B. The Scope of the FTCA's Waiver of Sovereign Immunity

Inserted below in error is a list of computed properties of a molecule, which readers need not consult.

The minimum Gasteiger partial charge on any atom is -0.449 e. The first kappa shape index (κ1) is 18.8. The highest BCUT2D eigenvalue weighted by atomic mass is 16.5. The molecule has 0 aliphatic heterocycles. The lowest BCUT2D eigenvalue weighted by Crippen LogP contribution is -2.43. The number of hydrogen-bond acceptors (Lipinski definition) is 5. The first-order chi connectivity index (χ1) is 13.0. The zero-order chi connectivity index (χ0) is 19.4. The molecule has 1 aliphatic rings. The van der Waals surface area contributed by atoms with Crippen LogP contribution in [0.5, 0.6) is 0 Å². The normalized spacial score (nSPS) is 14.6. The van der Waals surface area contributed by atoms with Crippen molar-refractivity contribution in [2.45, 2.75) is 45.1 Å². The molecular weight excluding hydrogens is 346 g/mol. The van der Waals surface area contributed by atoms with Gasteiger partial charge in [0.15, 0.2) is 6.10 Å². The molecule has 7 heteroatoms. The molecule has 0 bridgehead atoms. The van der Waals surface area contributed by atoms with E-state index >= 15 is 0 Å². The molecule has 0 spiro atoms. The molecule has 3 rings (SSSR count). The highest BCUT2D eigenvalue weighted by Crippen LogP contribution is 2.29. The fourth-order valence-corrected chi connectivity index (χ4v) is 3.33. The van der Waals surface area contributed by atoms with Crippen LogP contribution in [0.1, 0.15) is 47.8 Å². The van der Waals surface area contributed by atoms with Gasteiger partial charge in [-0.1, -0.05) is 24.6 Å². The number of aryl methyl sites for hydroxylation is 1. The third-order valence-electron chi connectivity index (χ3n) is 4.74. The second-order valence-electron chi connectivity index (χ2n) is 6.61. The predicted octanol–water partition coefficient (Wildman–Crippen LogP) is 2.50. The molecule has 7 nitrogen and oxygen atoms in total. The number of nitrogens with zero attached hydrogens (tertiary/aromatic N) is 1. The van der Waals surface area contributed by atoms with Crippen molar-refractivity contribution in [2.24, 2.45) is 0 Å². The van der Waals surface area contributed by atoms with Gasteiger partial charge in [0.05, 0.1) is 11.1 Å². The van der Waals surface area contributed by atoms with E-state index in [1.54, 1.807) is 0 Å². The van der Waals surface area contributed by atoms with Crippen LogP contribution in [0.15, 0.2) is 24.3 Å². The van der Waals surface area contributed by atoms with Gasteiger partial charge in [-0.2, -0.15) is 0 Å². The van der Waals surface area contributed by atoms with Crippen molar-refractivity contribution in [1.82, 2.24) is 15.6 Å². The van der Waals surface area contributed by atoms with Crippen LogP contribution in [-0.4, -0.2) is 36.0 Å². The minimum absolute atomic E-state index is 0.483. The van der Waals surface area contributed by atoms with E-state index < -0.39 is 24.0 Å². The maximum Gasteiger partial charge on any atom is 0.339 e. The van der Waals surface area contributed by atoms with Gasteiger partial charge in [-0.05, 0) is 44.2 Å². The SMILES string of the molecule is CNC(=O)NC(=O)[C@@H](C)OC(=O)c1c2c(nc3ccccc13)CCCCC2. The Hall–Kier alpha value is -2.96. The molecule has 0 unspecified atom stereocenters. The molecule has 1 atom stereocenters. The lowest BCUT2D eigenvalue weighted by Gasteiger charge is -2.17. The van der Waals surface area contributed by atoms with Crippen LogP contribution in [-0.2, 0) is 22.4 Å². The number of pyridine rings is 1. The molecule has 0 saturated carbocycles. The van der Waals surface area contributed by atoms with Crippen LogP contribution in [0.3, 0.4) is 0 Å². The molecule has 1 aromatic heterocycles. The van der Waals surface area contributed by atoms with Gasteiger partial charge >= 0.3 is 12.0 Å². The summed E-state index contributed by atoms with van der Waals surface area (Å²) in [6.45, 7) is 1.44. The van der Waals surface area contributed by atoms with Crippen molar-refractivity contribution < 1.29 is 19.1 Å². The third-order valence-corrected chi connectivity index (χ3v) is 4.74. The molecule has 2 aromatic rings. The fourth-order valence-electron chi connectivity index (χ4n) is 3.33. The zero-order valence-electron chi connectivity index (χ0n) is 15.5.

The Court adopts the Report's thoroughly reasoned conclusion that the FTCA's waiver of sovereign immunity for law enforcement officers' intentional torts is not limited to torts committed in the course of a search, seizure, or arrest. First, the plain language of the provision at issue distinguishes between the acts for which immunity is waived -- "assault, battery, false imprisonment, false arrest, abuse of process, or malicious prosecution" -- and the class of persons for whose acts immunity is waived -- officers "empowered by law to execute searches, to seize evidence, or to make arrests." 28 U.S.C. § 2680(h); accord Crow v. United States, 659 F. Supp. 556, 570 (D. Kan. 1987); Harris v. United States, 677 F. Supp. 403, 405 (W.D.N.C. 1988). Second, the legislative history makes clear that Congress did not intend to limit the waiver to torts arising from activities subject to Fourth Amendment scrutiny, notwithstanding the fact that the legislation was motivated by particular [**6] instances of such activity. See S. Rep. No. 93-588 at 3 (1974), reprinted in 1974 U.S.C.C.A.N. 2789, 2791 (noting that the provision "would submit the Government to liability whenever its agents . . . injure the public through [illegal] search and seizures" but that the "amendment should not be viewed as limited to constitutional tort situations"); Harris, 677 F. Supp. at 404-05; cf. Oncale v. Sundowner Offshore Servs., 523 U.S. 75, 118 S. Ct. 998, 1002, 140 L. Ed. 2d 201 (1998) ("Statutory prohibitions often go beyond the principal evil to cover reasonably comparable evils, and it is ultimately the provisions of our laws rather than the principal concerns of our legislators by which we are governed.").